Album review: The Metallica Blacklist

Four hours, fifty-three tracks, and even more artists – buckle in, as The Metallica Blacklist is an absolute odyssey. 

Outside of the track listing itself, Metallica has very little presence on the album, outside of somehow being a featured artist…on their own tracks. What there is, is a veritable battle royale of different artists duking it out over select hits from the metal icon’s back catalogue.

To avoid an encyclopaedic run-down of this monster, I’ve picked one version of each track featured.

Fittingly, Enter Sandman, perhaps the most instantly recognisable Metallica track is the opening track of the cover album. Who better than Weezer, already kings of covers such as Africa, to take up the mantle.

The high gain, power chord riff remains mostly unchanged with only a slightly bassier edge that signifies Weezer’s own tone similar to their own track, Hash Pipe. River Cuomo’s far more dulcet tones are an interesting change over from the gravel James Hetfield – and the solo somehow loses some fire over Kirk’s usual screeching. That’s right up until they drop in a refrain from their poppier song Buddy Holly. It absolutely shouldn’t work, but it somehow does.

As the choice for the second track on the ballots, it’s Sad But True. Whilst you’re presented with obvious choices such as Royal Blood – this reviewer opted for former Polyphonic Spree member, St. Vincent.

 

The almost jazzy edge sadly fails to cut through the sludgier side of the source material however, with Annie Clark’s voice feeling a little muted amongst even the quieted pounding of drums and stabbing guitar blasts. It fails to hold attention.

Thankfully, the same can’t be said for the choice I made for Holier Than Thou. From one iconic metal band to another, Slipknot and Stone Sour’s Corey Taylor is a fine choice for the above track. Corey brings a more frenetic and Slipknot-esque energy to the track, with vocals that help underpin the more galloping pace. He feels equally at home with the material of others, still easily a master within his realm of metal.

To follow this pace, The Unforgiven is the next choice presented to the listener. Opening with picked strings and far softer vocals, Cage the Elephant was the choice for this cover. Whilst the bluesy tones manage to hold the iconic and soft guitar melody together, and accurately holds the tone of the solo, the vocals are once again what seem to lose clarity – and at the point it starts to make you question the production on some of the covers.

One cover track where Metallica are actually noted as a featured artist is in Chase and Status’ (feat. BackRoad Gee) version of Wherever I May Roam. You may be thinking that the dubstep and jungle tones don’t turn their hand to metal, covers or not – and unfortunately you’d be right. You may however think that the production value Chase and Status bring to their work might save it – you’d be wrong. The track feels lost between trying to remix something, and rework it, leaving it homeless between the club and a gig.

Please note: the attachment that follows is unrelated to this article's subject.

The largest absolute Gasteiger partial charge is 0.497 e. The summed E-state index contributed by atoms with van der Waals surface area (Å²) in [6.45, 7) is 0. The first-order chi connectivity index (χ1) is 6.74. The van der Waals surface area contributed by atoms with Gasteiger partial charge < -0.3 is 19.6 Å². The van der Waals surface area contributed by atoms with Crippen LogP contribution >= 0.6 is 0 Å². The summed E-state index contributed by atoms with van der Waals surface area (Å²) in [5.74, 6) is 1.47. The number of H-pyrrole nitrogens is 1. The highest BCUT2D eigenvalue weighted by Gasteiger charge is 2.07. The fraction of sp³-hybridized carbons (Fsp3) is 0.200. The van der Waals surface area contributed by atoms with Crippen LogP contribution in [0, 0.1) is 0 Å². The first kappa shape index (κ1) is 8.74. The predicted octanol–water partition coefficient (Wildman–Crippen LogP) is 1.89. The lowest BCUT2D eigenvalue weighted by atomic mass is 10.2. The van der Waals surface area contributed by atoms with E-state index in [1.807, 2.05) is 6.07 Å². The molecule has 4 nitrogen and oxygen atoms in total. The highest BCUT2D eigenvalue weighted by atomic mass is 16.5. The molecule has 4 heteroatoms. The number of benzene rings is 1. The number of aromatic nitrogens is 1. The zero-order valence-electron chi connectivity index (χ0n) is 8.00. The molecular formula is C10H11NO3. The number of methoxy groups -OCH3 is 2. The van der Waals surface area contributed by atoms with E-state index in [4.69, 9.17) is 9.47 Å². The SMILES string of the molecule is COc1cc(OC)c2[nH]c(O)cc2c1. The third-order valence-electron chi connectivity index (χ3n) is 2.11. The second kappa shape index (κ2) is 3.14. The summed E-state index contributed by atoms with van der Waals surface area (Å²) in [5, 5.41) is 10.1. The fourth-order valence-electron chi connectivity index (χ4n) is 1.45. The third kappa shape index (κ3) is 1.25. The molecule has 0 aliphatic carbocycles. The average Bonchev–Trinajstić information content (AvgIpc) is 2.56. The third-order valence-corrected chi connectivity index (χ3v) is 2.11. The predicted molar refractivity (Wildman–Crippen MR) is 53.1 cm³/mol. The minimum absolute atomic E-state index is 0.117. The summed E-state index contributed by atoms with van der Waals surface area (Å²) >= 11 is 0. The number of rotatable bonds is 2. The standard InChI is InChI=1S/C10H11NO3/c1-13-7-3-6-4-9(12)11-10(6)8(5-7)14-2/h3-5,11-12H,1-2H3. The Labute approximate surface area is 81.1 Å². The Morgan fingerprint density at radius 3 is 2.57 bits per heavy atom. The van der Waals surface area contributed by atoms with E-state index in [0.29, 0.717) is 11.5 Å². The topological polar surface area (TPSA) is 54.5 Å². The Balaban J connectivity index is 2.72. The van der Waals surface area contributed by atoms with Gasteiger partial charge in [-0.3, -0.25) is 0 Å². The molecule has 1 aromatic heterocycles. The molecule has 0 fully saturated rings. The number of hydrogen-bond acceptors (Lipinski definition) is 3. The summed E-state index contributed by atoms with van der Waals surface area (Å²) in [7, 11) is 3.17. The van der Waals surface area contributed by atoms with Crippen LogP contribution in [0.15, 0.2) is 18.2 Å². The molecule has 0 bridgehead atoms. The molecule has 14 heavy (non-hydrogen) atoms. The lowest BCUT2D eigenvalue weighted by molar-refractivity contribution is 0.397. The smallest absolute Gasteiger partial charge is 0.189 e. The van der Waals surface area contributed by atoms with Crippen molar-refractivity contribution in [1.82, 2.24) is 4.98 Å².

That said, I accidentally rolled into The Neptunes’ cover of the same track and was pleasantly surprised with their more electronic version – so do with that what you will.

Volbeat, if you’re not familiar with the Danish hard-rockers are already clearly influenced by Metallica. As such, their cover of Don’t Tread On Me feels like they finally got their chance to record a song that likely brought them altogether – and it feels as polished and perfected as you’d expect. Melodic vocals and clean riffs – it’s a welcome refrain from some of the confused tracks previously.

To avoid spoiling a surprise track on the album, I’m simply going to drop it here and suggest a listen, even if you opt to ignore the album. The HU’s version of Through the Never – in full Mongolian – is well worth a listen.

Perhaps one of the biggest asks, and as such, risks on the listing is Nothing Else Matters. As such, can Miley Cyrus, Elton John and a host of respected others hold it together?

Just to fight the former Disney star’s corner – if you’ve largely ignored the southern belle’s career since the infamy of Wrecking Ball, you’re missing out on a fantastic vocalist with a commanding, husky voice who is already well established as a collaborator with Stevie Nicks, Billie Idol and more. The track is pinned down by Cyrus’ voice, and instrumentally undercut by some industry greats – and truly holds up.

The final track on the album is The Struggle Within, by spectacular guitar duo Rodrigo Y Gabriela. Having already covered Stairway to Heaven with their lyric-less duelling style, they approach this track with the same fluid grace and ease.

The final track however, represents my thoughts on the album. It’s huge, with a massive amount of choice, but requires work to find tracks that genuinely hold up on their own and don’t warrant skipping to a better version or indeed the original.

 

 

 

 

Author: Steve, Cardiff store

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